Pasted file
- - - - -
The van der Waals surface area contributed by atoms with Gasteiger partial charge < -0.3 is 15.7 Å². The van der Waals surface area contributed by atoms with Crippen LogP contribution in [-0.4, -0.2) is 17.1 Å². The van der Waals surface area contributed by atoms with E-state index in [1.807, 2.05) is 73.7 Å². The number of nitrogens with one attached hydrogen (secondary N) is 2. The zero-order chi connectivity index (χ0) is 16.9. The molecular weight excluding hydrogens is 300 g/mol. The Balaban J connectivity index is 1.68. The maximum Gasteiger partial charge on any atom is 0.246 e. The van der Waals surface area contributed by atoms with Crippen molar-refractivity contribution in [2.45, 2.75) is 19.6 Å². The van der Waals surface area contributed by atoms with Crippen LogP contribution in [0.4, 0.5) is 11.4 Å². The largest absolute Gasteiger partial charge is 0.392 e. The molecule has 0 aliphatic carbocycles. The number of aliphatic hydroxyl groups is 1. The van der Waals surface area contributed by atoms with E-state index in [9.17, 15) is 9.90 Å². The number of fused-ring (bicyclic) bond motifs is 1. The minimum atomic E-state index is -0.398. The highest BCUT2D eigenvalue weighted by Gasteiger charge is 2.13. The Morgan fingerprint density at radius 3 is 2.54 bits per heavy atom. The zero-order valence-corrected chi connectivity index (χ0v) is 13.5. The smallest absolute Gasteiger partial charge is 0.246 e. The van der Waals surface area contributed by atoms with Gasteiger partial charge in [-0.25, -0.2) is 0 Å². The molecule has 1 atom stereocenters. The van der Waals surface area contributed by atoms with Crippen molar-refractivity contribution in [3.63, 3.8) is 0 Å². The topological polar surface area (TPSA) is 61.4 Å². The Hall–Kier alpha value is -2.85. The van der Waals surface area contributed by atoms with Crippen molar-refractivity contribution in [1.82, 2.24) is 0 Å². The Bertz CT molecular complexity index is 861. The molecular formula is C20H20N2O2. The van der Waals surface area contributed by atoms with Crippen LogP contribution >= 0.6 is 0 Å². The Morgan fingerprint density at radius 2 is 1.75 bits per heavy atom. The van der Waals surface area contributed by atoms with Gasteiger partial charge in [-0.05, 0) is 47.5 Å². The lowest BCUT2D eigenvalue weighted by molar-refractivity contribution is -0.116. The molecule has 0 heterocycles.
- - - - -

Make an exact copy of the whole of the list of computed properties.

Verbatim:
The van der Waals surface area contributed by atoms with Gasteiger partial charge < -0.3 is 15.7 Å². The van der Waals surface area contributed by atoms with Crippen LogP contribution in [-0.4, -0.2) is 17.1 Å². The van der Waals surface area contributed by atoms with E-state index in [1.807, 2.05) is 73.7 Å². The number of nitrogens with one attached hydrogen (secondary N) is 2. The zero-order chi connectivity index (χ0) is 16.9. The molecular weight excluding hydrogens is 300 g/mol. The Balaban J connectivity index is 1.68. The maximum Gasteiger partial charge on any atom is 0.246 e. The van der Waals surface area contributed by atoms with Crippen molar-refractivity contribution in [2.45, 2.75) is 19.6 Å². The van der Waals surface area contributed by atoms with Crippen LogP contribution in [0.4, 0.5) is 11.4 Å². The largest absolute Gasteiger partial charge is 0.392 e. The molecule has 0 aliphatic carbocycles. The number of aliphatic hydroxyl groups is 1. The van der Waals surface area contributed by atoms with E-state index in [9.17, 15) is 9.90 Å². The number of fused-ring (bicyclic) bond motifs is 1. The minimum atomic E-state index is -0.398. The highest BCUT2D eigenvalue weighted by Gasteiger charge is 2.13. The Morgan fingerprint density at radius 3 is 2.54 bits per heavy atom. The zero-order valence-corrected chi connectivity index (χ0v) is 13.5. The smallest absolute Gasteiger partial charge is 0.246 e. The van der Waals surface area contributed by atoms with Gasteiger partial charge in [-0.25, -0.2) is 0 Å². The molecule has 1 atom stereocenters. The van der Waals surface area contributed by atoms with Crippen molar-refractivity contribution in [3.63, 3.8) is 0 Å². The topological polar surface area (TPSA) is 61.4 Å². The Hall–Kier alpha value is -2.85. The van der Waals surface area contributed by atoms with Crippen molar-refractivity contribution in [1.82, 2.24) is 0 Å². The Bertz CT molecular complexity index is 861. The molecular formula is C20H20N2O2. The van der Waals surface area contributed by atoms with Crippen LogP contribution >= 0.6 is 0 Å². The Morgan fingerprint density at radius 2 is 1.75 bits per heavy atom. The van der Waals surface area contributed by atoms with Gasteiger partial charge in [-0.05, 0) is 47.5 Å². The lowest BCUT2D eigenvalue weighted by molar-refractivity contribution is -0.116. The molecule has 0 heterocycles.